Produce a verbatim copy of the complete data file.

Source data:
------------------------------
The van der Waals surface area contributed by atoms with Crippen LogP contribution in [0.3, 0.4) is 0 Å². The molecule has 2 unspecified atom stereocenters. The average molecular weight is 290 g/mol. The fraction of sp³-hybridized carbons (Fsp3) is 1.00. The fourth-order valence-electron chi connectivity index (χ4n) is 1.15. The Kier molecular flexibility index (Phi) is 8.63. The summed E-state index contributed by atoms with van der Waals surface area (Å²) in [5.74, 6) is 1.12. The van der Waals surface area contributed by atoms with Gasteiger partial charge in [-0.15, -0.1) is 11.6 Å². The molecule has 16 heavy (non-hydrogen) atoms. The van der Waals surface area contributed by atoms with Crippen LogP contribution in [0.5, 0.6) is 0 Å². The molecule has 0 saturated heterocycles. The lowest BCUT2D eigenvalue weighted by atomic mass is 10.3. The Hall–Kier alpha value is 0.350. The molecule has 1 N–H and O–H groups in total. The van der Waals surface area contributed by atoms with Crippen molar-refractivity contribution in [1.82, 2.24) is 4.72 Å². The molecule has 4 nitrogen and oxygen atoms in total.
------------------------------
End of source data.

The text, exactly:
The van der Waals surface area contributed by atoms with Crippen LogP contribution in [0.3, 0.4) is 0 Å². The molecule has 2 unspecified atom stereocenters. The average molecular weight is 290 g/mol. The fraction of sp³-hybridized carbons (Fsp3) is 1.00. The fourth-order valence-electron chi connectivity index (χ4n) is 1.15. The Kier molecular flexibility index (Phi) is 8.63. The summed E-state index contributed by atoms with van der Waals surface area (Å²) in [5.74, 6) is 1.12. The van der Waals surface area contributed by atoms with Gasteiger partial charge in [-0.15, -0.1) is 11.6 Å². The molecule has 16 heavy (non-hydrogen) atoms. The van der Waals surface area contributed by atoms with Crippen LogP contribution in [0.5, 0.6) is 0 Å². The molecule has 0 saturated heterocycles. The lowest BCUT2D eigenvalue weighted by atomic mass is 10.3. The Hall–Kier alpha value is 0.350. The molecule has 1 N–H and O–H groups in total. The van der Waals surface area contributed by atoms with Crippen molar-refractivity contribution in [1.82, 2.24) is 4.72 Å². The molecule has 4 nitrogen and oxygen atoms in total.